Dementia, Presenile
A degenerative disease of the brain characterized by the insidious onset of dementia. Impairment of memory, judgement, attention span, and problem solving skills are followed by severe APRAXIAS and a global loss of cognitive abilities. The condition primarily occurs after age 60, and is marked pathologically by severe cortical atrophy and the triad of SENILE PLAQUES; NEUROFIBRILLARY TANGLES; and NEUROPIL THREADS. (From Adams et al., Principles of Neurology, 6th ed, pp1049-57)

Dementia, Presenile Alzheimer
A degenerative disease of the brain characterized by the insidious onset of dementia. Impairment of memory, judgement, attention span, and problem solving skills are followed by severe APRAXIAS and a global loss of cognitive abilities. The condition primarily occurs after age 60, and is marked pathologically by severe cortical atrophy and the triad of SENILE PLAQUES; NEUROFIBRILLARY TANGLES; and NEUROPIL THREADS. (From Adams et al., Principles of Neurology, 6th ed, pp1049-57)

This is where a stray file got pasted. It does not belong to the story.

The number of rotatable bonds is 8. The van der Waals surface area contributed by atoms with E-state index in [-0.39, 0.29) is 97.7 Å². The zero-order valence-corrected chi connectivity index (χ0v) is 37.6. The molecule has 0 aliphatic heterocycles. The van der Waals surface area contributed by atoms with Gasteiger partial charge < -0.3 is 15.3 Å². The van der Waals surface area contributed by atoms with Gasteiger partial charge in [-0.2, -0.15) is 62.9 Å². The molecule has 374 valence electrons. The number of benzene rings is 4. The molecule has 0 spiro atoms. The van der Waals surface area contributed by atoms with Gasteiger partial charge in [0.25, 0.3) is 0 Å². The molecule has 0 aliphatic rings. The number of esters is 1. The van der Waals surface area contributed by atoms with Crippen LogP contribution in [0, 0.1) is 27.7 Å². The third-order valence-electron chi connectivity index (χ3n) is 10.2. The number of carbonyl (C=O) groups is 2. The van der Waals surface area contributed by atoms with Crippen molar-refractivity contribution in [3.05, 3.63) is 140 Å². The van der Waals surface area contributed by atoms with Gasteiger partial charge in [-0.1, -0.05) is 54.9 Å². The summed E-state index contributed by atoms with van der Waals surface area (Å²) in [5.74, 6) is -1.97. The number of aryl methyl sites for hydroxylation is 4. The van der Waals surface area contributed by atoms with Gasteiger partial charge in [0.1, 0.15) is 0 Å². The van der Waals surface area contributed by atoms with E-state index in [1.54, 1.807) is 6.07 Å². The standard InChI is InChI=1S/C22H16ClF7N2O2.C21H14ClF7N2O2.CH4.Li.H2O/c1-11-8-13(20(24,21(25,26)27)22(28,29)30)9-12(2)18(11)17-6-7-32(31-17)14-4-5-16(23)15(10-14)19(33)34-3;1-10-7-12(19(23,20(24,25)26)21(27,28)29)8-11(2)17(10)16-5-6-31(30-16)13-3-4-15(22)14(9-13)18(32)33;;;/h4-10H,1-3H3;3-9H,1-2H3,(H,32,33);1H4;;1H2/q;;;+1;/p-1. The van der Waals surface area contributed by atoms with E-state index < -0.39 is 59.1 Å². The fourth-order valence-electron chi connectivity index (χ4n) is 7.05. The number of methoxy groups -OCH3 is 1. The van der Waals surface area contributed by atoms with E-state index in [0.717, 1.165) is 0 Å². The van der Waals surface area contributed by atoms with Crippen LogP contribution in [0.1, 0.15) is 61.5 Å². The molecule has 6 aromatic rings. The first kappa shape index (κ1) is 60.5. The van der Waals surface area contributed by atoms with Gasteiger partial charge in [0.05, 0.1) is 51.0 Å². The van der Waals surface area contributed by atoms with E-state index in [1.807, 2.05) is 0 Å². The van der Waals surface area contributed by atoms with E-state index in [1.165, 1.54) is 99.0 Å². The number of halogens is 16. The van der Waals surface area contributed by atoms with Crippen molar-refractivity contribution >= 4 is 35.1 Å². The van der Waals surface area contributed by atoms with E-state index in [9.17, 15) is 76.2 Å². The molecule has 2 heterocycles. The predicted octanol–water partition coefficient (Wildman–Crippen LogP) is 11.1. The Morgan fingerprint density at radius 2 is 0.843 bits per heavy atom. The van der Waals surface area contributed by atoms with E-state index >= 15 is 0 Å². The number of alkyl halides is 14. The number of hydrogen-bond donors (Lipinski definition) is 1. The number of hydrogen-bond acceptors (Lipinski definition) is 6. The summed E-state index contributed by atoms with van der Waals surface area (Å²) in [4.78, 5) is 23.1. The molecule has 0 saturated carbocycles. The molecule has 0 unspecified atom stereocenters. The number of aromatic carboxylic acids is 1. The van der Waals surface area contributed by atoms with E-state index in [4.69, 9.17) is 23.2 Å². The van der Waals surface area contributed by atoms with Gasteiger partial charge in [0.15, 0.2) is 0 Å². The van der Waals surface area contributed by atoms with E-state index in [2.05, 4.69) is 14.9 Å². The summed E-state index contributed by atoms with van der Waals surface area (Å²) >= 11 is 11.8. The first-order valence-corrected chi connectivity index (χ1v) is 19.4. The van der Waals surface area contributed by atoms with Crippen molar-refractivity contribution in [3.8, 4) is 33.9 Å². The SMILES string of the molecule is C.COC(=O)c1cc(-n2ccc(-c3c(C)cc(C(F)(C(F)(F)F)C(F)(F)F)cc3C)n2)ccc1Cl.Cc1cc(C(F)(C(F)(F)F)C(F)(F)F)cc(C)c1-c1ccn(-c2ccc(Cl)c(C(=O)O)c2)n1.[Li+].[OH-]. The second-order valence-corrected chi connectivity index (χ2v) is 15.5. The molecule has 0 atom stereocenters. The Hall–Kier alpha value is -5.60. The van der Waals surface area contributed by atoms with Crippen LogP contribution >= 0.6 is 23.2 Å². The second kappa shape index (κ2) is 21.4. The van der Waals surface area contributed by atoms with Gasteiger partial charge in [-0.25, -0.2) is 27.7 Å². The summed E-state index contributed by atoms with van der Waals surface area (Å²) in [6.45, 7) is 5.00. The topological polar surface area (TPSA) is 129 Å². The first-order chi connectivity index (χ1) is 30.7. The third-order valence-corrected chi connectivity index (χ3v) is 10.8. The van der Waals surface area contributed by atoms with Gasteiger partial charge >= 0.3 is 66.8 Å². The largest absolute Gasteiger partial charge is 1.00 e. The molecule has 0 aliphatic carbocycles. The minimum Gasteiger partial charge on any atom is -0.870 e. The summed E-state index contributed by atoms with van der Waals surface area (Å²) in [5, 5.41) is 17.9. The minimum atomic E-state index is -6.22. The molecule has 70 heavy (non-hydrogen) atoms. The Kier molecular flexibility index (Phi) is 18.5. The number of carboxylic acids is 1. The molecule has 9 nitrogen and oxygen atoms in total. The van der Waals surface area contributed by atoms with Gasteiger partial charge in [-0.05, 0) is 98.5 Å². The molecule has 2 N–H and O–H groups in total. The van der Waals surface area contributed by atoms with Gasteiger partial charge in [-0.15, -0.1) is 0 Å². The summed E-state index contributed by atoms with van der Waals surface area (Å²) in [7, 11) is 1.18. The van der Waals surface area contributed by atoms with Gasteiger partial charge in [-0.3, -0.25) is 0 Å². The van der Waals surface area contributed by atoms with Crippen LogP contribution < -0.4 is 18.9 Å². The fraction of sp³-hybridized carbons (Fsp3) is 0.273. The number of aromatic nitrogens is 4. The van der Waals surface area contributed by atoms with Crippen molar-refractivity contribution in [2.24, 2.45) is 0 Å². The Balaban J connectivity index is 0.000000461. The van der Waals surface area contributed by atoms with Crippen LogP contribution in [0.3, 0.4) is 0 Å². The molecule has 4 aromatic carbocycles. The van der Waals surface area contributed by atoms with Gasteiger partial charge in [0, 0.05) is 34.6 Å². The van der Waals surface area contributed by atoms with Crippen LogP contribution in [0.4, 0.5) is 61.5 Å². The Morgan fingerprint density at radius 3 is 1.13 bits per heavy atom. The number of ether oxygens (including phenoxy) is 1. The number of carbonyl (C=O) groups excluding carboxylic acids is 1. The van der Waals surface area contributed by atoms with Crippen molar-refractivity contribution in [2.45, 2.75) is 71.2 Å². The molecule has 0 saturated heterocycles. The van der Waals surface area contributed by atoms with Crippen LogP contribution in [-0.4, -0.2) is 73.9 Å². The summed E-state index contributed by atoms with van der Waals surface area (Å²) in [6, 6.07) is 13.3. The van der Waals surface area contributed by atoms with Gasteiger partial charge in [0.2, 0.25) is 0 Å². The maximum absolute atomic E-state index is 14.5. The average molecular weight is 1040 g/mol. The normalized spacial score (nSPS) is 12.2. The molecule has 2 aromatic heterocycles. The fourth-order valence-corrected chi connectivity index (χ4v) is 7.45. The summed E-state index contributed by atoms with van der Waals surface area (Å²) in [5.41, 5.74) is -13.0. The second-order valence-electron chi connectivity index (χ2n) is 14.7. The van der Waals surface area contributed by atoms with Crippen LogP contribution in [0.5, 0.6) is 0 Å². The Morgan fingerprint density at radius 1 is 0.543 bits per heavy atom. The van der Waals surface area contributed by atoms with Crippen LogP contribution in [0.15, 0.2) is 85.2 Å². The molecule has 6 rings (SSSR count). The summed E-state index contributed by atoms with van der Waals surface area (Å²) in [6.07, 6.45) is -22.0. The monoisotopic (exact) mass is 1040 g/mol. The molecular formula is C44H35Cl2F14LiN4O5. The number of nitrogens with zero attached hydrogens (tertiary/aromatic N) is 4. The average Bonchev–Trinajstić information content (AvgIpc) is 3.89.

Dementia, Primary Senile Degenerative
A degenerative disease of the brain characterized by the insidious onset of dementia. Impairment of memory, judgement, attention span, and problem solving skills are followed by severe APRAXIAS and a global loss of cognitive abilities. The condition primarily occurs after age 60, and is marked pathologically by severe cortical atrophy and the triad of SENILE PLAQUES; NEUROFIBRILLARY TANGLES; and NEUROPIL THREADS. (From Adams et al., Principles of Neurology, 6th ed, pp1049-57)

Dementia, Semantic
An acquired organic mental disorder with loss of intellectual abilities of sufficient severity to interfere with social or occupational functioning. The dysfunction is multifaceted and involves memory, behavior, personality, judgment, attention, spatial relations, language, abstract thought, and other executive functions. The intellectual decline is usually progressive, and initially spares the level of consciousness.

Dementia, Senile